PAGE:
With a resume that encapsulates the realms of horror, drama, comedy and dance, actress Ashley Watkins has quickly become one of Hollywood’s most versatile artists. Her beauty equally matched by talent and an innate ability to draw emotion from the human connection.
Watkins will soon be seen in the Markiss McFadden and Mason Troy film, “All I Ever Wanted” – a gritty new drama about family, hope and forgiveness and how they all come together when we need them the most.
Inspired by real-life events, “All I Ever Wanted” represents Troy’s first foray into the writing world and promises to be a story that touches the heart and soul.
I had the chance to speak to this amazing actress about her new film and more in this exclusive interview.
What was it that attracted you to the project and story of “All I Ever Wanted”?
Markiss McFadden is one of the most focused and motivated entrepreneurs I know. He’s an actor, director and producer all in one and is super-talented. So I already knew going in that working with him would be amazing. Then after the first day of shooting, I got to meet Mason Troy. We went over a really deeply connected scene together and that’s when I realized just how important this story was to him. I’m not sure how true this story was to his past but he feels it. He’s lived it. The story, the emotion, the human connection. I instantly connected with that.
How would you describe the story of “All I Ever Wanted”?
It’s a story about Mason’s character, Ace, who grew up on the wrong side of the tracks and for years got stuck in this world of selling and dealing drugs. Ace wakes up one morning and realizes everything he has he doesn’t really own. It’s all drug money. He realizes that he has this inner talent and wants to do other things. He also wants to rekindle his relationship with his sister and stepfather. It’s the story of the coming together of all of those things.
What can you tell me about your character, Rose?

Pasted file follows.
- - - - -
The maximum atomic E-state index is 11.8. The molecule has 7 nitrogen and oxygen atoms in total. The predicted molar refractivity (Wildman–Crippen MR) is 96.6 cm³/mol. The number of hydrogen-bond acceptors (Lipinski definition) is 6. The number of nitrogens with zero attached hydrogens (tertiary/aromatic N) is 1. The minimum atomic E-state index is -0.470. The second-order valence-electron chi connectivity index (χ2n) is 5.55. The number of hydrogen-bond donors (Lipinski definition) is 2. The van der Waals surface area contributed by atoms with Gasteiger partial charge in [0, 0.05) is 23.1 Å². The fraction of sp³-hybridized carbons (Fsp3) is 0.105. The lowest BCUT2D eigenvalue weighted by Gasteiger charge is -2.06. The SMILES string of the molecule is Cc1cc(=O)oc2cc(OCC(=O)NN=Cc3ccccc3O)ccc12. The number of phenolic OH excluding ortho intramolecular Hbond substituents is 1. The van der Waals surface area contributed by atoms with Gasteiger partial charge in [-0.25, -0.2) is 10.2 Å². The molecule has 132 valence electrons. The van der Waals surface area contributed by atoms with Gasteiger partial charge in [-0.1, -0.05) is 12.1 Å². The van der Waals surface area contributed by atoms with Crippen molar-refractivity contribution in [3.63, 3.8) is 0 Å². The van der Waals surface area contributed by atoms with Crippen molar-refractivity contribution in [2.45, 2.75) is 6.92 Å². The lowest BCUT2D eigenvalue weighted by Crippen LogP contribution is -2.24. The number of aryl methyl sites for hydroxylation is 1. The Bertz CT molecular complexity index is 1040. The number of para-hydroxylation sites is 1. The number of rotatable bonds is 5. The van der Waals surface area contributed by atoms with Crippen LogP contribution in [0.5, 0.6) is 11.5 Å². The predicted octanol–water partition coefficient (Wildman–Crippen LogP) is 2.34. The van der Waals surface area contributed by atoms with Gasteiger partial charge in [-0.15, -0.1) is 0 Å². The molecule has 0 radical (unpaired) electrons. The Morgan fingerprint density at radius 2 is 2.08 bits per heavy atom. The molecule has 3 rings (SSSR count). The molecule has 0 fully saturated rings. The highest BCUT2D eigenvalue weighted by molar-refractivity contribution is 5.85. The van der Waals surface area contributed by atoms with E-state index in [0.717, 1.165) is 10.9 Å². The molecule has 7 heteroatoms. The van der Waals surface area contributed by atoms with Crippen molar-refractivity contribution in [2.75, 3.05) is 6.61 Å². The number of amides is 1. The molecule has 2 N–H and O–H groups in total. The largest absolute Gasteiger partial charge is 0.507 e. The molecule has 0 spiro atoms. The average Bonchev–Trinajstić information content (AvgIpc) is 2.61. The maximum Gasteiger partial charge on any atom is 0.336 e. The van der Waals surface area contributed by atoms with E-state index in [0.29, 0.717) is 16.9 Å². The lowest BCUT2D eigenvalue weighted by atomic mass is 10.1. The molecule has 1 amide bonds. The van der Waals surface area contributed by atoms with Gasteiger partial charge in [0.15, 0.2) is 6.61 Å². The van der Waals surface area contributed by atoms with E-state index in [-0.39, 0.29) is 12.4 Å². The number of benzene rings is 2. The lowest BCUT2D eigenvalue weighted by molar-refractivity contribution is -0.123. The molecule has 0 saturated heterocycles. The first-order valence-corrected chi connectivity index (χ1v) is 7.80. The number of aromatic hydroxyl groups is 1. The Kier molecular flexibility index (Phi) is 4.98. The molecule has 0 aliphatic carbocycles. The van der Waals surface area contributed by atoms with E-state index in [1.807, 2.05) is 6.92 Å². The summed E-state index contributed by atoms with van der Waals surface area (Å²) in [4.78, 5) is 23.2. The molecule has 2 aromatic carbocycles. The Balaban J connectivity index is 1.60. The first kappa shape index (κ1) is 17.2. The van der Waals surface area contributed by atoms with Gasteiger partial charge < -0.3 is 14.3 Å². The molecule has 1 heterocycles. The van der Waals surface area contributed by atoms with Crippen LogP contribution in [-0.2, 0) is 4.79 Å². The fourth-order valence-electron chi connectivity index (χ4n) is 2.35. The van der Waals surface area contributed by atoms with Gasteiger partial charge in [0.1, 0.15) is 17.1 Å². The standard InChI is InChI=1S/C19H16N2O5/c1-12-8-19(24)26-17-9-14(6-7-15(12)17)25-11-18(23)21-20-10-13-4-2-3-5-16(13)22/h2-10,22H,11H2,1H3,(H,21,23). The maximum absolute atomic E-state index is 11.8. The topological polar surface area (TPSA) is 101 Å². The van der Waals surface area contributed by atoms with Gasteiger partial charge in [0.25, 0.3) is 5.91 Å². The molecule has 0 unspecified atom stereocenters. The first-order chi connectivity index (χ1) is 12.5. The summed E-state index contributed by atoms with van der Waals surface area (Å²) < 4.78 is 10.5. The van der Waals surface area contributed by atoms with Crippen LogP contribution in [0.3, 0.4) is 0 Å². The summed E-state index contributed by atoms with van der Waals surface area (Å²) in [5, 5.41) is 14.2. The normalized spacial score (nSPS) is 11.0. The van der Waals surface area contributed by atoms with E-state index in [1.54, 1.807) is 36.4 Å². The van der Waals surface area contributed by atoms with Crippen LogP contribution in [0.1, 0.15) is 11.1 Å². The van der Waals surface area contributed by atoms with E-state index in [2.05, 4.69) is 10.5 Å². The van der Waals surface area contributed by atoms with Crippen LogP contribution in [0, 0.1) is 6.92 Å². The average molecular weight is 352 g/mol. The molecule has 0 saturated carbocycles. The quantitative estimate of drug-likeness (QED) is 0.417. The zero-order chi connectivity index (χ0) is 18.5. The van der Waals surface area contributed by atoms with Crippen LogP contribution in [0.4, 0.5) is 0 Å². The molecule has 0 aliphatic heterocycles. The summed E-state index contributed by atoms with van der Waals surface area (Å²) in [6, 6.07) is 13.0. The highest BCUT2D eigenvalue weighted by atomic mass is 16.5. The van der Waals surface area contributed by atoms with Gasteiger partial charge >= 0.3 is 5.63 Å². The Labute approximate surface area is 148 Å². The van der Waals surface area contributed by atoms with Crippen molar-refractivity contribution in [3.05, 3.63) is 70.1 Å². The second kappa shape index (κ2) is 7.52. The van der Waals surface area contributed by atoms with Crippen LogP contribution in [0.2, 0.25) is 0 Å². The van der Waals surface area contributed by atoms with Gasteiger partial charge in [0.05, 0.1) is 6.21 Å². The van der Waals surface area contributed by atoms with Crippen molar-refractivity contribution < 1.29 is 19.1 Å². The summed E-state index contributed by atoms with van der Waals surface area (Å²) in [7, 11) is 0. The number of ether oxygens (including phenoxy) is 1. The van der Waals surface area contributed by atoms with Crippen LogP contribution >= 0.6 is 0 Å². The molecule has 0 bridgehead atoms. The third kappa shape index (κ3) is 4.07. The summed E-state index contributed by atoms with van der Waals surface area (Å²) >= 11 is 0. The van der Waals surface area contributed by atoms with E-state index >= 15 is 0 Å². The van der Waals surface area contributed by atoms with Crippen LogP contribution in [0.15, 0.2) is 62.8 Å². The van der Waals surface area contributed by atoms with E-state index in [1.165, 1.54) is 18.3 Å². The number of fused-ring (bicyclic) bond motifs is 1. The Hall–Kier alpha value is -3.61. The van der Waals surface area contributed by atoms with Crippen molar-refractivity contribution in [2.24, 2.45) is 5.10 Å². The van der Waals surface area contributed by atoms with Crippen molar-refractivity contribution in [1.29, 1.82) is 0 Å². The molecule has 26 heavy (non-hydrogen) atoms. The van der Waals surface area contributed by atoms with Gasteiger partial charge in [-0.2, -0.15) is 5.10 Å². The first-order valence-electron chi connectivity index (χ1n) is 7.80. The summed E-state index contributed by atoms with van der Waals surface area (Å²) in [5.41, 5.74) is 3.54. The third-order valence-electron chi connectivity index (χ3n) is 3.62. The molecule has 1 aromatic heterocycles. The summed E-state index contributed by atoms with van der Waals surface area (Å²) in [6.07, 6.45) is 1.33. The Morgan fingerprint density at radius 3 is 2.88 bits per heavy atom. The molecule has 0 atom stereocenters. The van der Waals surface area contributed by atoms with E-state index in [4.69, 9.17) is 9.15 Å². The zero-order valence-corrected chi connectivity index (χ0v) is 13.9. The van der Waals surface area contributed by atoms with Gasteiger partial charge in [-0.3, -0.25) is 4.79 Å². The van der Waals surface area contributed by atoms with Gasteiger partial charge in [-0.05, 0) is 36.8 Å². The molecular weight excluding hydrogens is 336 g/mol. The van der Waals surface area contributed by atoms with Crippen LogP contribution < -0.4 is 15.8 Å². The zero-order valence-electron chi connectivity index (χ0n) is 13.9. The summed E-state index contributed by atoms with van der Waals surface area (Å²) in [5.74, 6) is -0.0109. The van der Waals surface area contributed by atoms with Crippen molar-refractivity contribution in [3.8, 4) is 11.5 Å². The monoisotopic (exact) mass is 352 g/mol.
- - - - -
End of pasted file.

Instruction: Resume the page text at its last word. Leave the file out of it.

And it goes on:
Rose is Ace’s sister and is a little more difficult. She grew up depressed and had a lot of social issues. She was also bullied in school and had anxiety attacks. She’s incredibly smart and someone who once had a great relationship with Ace but is struggling with her own demons.
What was the filming process like?
Being on set with Markiss each day was just what I imagined. He was an absolute professional. And because he’s also an actor, he was so aware of what was needed. Working with Mason was also amazing. This was his first film where he wrote, produced and acted, which was huge. After we had finished filming I remember telling him not to worry if he heard any quirks about the film. I said, “You’ve just completed a film. Just the fact that you created and completed a film and that it’s right here, right now is bigger than anything.” We were all taken into a piece of Mason’s world and brought into it in such a beautiful and vulnerable way.
There’s an interesting musical scene in the film. What can you tell me about it?
Yes! There is a scene where I am singing. My character, Rose used to play the guitar so Ace buys her one and pushes her into going to sing at an open-mic night. She does and it actually becomes a window into Ace’s world and reflects what she’s trying to do for him. He’s trying to tell her that she’s got talent and needs to do what she needs to do — and she’s doing the same for him. It’s a beautiful moment.
Is there a message people can take away from watching “All I Ever Wanted”?
Follow your dreams. Don’t let anyone stop you, control you or tell you that you’re not capable of doing something.
What other projects are you currently working on?
I recently finished filming “The Young Pope”, which is a HBO series that stars Jude Law and Diane Keaton. I can’t say what it’s about but it was a dream role that I’ve wanted to film ever since I was a kid.
Have you ever given thought to getting on the other side of the camera at some point – writing or directing?
I’ve been asked about that a lot of times. Being on the other side is a craft of its own. After a few more years of experience I think I’d be able to transition over. Right now though, I like to become the characters and live through them. But when I do decide I want it to be a project that is dear to me. Much like the way Markiss and Mason have done in telling a story of their own. When an actor and director can get to the same level of connection, creative thinking and understanding, it’s a beautiful thing!